The Biological Clock
- Wednesday, October 05, 2005
I remember being younger and hearing women say their biological clock was ticking. I thought it was a desperate plea for a man, and I felt bad for them. Now that I'm older and more mature, I understand the fear. It didn't hit me until last year. I'm 27, so I'm still young, but the fact that 30 is only a few years away and there are no men on the horizon is a scary thought. Since I was a high schooler, I've dreamed about the man I'd marry and the children we'd have. I just assumed it was a given. I've had several moments of intense sorrow and fear when I've asked myself the dreaded question: What if I never get married, and what if I never get to have children?
I long for children. I anticipate the day when I can tell my husband we're expecting. I want to feel the baby moving in my stomach. I want to give birth and see the product of love my husband and I have created. I look forward to staying at home with my children, dropping them off at school, picking them up, tucking them in at night. I know motherhood has its ups and downs. I have many friends with children, so I know the good, the bad, and the ugly about raising them. This doesn't deter me from wanting to have them, though. It makes me want to work to be the best mom I can be if God chooses to bless me in that way.
God does have complete control over my single, motherless status. Is it enough to know he's in control? It should be, but sometimes it isn't. I'm learning to fill the void with other things—hanging out with friends, working with the youth at my church, loving on my friends' children, etc. It's not the same as having a husband and children of my own, but it helps me get through the tough times.
Ever since I could remember, I've felt adoption was one fine way to build a family. In my early 30s, I began looking into different adoption avenues. I still planned to get married and have children biologically, but I also wanted to adopt.
After a seven–year relationship ended, I looked into adoption again, but then I met the man I thought I would marry. After a two–year relationship that ended when he died of cancer, I grieved for about a year and decided I would put my plans to adopt into motion. The one thing I wanted to make sure I experienced was being a mother.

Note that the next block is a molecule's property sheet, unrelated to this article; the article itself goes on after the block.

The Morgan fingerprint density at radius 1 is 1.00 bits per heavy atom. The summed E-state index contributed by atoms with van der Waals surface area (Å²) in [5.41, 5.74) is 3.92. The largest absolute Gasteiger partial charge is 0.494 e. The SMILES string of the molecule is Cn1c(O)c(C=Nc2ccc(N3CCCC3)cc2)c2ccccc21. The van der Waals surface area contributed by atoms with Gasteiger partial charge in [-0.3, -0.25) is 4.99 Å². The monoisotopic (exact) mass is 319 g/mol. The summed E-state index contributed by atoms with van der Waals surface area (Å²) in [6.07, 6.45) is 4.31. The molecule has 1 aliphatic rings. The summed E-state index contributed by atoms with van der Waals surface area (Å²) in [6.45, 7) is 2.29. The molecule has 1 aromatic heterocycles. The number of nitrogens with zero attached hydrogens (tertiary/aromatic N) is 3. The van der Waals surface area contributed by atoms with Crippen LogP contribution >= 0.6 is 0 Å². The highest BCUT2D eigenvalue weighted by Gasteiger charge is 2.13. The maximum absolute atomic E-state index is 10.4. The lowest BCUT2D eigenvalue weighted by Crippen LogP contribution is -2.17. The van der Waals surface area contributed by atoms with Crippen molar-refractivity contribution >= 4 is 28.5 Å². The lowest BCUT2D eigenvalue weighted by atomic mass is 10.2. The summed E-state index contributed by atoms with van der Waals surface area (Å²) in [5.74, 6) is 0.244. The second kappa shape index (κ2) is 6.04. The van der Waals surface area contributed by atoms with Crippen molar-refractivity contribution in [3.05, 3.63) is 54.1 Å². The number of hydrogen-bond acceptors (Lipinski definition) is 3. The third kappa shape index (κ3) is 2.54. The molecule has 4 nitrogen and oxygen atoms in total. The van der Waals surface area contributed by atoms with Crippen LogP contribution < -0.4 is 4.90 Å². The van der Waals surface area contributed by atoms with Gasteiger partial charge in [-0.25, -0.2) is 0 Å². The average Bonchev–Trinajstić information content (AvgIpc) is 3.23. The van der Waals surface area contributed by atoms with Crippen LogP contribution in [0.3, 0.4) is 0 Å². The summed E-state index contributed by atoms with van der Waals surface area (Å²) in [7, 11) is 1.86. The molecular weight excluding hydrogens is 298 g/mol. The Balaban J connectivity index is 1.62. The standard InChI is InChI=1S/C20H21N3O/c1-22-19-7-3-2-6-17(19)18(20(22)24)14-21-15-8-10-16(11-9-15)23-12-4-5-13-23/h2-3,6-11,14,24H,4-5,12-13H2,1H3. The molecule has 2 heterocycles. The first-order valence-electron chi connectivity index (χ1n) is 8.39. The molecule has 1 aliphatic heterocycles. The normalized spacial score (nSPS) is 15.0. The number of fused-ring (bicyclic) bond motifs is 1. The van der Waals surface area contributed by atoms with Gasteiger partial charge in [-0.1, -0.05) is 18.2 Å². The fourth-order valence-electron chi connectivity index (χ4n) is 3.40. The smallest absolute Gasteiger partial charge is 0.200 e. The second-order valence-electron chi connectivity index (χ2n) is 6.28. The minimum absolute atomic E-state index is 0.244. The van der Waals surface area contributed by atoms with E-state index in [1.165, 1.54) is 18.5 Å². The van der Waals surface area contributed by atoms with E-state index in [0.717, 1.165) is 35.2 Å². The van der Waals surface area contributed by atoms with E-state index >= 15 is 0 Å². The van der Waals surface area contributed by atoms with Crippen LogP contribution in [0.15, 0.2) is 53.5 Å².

Now, nearly four years later, I'm 40 and the very happy single mom to a two year old. Sure, the road to get here has been difficult, but God has always been faithful and he really delivered when he gave me the desire of my heart.
I don't believe now that I'll ever have children biologically. When you see the need, the many children out there with no family to call their own, it does a permanent change in your heart. I'm hoping we'll get to add to our family in the coming years.
It's amazing, but the very mention of the words "biological" and "clock" make my heart race and anxiety grip me to the core. I try to hand this over to the Lord by praying every time panic sets in, but the odds don't look much in my favor.
Let's be realistic, I'm 35 and I certainly don't have men beating down my door to date me. Suppose I did meet someone fabulous today. We'd have to factor in the odds of whether or not he liked me too. Then we'd have to factor in the odds of actually making a real relationship work. We haven't even begun to calculate the time it takes to get to the point of talking marriage. By the time an engagement and a wedding happen, I better not think of using birth control if I expect to be having children anytime before I turn 40.
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